The World Health Organization defines elder abuse as an act that causes harm or distress to an older person by someone who they have a supposed trusting relationship with, such as a family member or caregiver. The abuse can be verbal, physical, emotional, psychological, sexual, or financial. It can also be in the form of intentional or unintentional neglect.
Elderly patients who are weak, sick, or otherwise vulnerable are the usual victims of abuse. Perpetrators take advantage of older people because they are easy targets. They are frail and unlikely able to defend themselves.
Their illnesses or chronic conditions, such as dementia, can make them unable to report what is being done to them. If they have confusion or paranoia, people also tend to ignore what they say. They may have difficulty seeing, hearing, moving around, or asking for help, leaving a big opportunity for abusers to do to them as they please.
Here are some fast facts on elderly abuse:
1. Globally, 1 in 10 older persons is abused.
2. In the US, authorities receive more than half a million reports of elderly abuse each year.
3. Only 1 in 24 of these cases is reported, so the real figure is likely higher.
4. In a study, 36% of those surveyed saw an incident of abuse of an elderly patient. Shockingly, 40% admitted to having caused some form of psychological harm to their patients, and 10% claimed to have physically harmed their patient through restraining, restriction of patient rights, undignified treatment, provision of poor quality care, or the act of giving too little or too much medication.
5. Another study found out that 38% of older patients in a New York Medical center have been verbally wronged.
6. Here’s the worst yet: elders who are abused have a 300% higher risk of death.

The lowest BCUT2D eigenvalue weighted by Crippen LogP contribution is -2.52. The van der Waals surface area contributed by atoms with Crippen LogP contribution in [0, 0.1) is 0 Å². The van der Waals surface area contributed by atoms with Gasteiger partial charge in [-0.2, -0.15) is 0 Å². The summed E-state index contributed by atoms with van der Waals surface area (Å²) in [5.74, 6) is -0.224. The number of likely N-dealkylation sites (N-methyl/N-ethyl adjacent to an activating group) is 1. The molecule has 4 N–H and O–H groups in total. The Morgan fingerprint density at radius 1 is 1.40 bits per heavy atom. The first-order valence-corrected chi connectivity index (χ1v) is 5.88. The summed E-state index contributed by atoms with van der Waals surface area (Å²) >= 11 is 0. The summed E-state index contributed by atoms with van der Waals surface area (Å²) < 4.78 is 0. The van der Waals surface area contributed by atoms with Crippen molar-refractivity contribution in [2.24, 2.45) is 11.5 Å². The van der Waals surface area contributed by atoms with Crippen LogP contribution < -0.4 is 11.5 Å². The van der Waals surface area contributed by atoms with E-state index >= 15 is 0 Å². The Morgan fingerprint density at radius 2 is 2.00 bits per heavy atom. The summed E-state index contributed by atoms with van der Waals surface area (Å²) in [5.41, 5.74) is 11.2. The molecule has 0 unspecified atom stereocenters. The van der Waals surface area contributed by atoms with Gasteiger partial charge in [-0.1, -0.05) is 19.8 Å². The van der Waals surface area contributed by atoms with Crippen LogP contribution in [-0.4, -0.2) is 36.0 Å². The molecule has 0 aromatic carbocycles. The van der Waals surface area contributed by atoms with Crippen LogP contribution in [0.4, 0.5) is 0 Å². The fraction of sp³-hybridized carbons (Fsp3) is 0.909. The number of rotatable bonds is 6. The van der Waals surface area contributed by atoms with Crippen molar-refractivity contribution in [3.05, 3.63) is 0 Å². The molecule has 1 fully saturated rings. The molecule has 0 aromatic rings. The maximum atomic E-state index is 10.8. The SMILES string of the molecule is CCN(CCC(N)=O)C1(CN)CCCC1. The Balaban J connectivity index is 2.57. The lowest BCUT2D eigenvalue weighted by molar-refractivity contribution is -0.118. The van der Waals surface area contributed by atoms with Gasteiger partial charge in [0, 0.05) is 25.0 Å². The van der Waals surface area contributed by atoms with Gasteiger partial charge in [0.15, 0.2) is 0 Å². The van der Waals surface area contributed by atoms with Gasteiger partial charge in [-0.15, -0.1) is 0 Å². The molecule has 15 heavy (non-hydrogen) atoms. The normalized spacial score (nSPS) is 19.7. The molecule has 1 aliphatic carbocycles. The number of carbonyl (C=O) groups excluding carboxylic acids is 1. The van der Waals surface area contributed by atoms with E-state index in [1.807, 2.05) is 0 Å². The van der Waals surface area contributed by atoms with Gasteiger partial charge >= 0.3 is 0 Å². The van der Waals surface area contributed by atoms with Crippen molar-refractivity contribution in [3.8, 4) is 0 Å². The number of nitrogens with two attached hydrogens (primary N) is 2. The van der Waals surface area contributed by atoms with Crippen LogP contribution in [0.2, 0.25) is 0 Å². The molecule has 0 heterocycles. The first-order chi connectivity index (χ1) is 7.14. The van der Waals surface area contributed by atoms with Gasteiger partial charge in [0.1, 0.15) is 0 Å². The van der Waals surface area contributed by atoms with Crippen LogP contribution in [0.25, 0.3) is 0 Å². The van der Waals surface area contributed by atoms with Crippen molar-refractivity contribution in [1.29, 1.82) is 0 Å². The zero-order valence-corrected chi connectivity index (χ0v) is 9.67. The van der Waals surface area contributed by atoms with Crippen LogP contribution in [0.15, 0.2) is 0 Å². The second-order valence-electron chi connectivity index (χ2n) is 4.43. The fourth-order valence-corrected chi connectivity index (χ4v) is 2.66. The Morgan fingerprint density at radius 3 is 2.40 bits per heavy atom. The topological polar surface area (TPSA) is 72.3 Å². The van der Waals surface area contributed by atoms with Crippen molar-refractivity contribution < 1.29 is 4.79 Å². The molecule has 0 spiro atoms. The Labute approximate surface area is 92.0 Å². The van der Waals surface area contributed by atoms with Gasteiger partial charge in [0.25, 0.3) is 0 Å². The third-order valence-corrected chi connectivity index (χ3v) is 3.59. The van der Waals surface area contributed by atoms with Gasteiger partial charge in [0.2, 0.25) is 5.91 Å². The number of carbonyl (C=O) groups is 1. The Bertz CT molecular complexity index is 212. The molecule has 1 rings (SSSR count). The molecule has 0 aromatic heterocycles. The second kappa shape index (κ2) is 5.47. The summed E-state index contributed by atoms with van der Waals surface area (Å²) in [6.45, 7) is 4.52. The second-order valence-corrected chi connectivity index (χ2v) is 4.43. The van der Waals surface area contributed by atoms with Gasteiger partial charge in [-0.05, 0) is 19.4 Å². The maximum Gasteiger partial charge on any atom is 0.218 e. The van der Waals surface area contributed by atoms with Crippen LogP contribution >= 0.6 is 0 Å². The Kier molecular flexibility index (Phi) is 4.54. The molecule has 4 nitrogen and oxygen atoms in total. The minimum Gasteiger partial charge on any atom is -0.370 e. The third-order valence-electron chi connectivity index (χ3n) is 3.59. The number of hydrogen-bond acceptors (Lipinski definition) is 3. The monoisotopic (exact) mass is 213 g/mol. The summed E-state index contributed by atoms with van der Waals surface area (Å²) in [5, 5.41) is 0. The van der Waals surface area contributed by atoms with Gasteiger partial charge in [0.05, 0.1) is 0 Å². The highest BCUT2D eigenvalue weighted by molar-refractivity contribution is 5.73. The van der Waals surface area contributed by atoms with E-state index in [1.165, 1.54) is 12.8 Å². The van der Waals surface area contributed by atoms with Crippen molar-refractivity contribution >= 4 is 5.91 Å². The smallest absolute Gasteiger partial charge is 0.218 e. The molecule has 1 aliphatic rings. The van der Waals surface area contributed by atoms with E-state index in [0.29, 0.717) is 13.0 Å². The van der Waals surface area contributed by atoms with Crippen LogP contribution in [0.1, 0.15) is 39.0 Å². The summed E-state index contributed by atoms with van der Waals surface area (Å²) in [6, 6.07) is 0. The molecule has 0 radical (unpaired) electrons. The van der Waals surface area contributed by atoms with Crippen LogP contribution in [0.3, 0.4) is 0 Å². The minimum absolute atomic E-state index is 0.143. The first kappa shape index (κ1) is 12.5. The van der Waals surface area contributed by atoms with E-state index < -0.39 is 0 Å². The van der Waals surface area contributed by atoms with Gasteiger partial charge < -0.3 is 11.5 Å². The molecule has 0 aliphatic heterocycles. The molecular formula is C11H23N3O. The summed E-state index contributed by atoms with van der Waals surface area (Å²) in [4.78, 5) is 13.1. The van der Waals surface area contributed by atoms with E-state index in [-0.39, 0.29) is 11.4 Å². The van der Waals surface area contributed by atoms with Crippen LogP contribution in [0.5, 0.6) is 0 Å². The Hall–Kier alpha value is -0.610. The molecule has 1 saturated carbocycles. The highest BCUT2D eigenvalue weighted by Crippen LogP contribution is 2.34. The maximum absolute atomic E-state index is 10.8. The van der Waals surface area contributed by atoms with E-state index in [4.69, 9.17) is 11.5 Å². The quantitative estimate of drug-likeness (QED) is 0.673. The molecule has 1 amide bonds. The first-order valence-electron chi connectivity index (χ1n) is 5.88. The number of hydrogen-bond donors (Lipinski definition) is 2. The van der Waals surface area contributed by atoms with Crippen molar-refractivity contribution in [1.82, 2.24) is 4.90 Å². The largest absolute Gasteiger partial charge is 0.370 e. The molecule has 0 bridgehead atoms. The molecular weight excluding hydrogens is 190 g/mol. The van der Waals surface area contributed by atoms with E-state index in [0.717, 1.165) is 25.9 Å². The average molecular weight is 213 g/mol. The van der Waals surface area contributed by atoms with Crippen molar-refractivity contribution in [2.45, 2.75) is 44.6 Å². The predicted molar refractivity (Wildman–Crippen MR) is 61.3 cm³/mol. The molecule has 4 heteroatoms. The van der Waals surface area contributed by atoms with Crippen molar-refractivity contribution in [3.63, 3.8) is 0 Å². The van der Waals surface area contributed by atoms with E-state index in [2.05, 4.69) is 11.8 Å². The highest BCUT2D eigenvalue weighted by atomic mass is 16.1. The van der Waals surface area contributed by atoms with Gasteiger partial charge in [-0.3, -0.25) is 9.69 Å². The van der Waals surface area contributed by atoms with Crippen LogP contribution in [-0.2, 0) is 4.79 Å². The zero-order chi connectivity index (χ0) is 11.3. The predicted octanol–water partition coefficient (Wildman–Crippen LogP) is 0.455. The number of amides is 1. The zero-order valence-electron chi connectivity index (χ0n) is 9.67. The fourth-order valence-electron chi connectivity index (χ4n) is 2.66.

What do these figures tell us? Elderly mistreatment is a huge problem, and we cannot assume the situation will get better, as we expect that by 2030, 1 in 5 American residents will be at least 65 years of age.
As caregivers, you should therefore keep your eyes open for these signs of elderly abuse:
1. Unexplained injuries such as fractures, dislocations, bruises, wounds, or welts in various stages of healing
2. Over- or under-medication, such as being drowsy all the time or reports of not getting enough pain relief
3. Restraint marks on the wrists or ankles
4. Abuser does not allow the elderly patient to be alone with someone else
5. The patient appears jumpy or panicky when the abuser is nearby
1. Controlling or belittling behavior by the abuser
2. The abuser finishes the patient’s sentences for them
3. Apathy or having an uncaring attitude
5. Abuser makes important decisions for the patient
1. Bruises on or around the breasts and genital area
2. Blood stains on their undergarments
3. Unexplained pain or bleeding in their genital or anal area
1. Purchases charged to the account of the elderly person who could not have bought the items themselves
2. Suspicious withdrawal, ATM, and cash transactions
3. Sudden changes in their will and power of attorney
1. Malnutrition and dehydration
2. Weight loss
3. Untreated skin diseases and bed sores
4. Inappropriate clothing
5. Dirty or unsafe living conditions
6. Foul smell from soiled linens and undergarments, or from an unbathed patient
7. Leaving the elder alone without access to food, water, medicine, or any form of help
If you suspect that an elderly patient is a victim of abuse, do not confront the perpetrator yourself. Doing so can put the victim in more danger. If they need emergency services, call 911. Otherwise, follow agency policies and state laws on how to report such cases. Usually, the process involves contacting Adult Protective Services.
Caregivers can easily miss signs of elder abuse because they lack the awareness or are not trained to detect these signs. They should actively seek education on how to react in such situations and never hesitate to help when the need arises.
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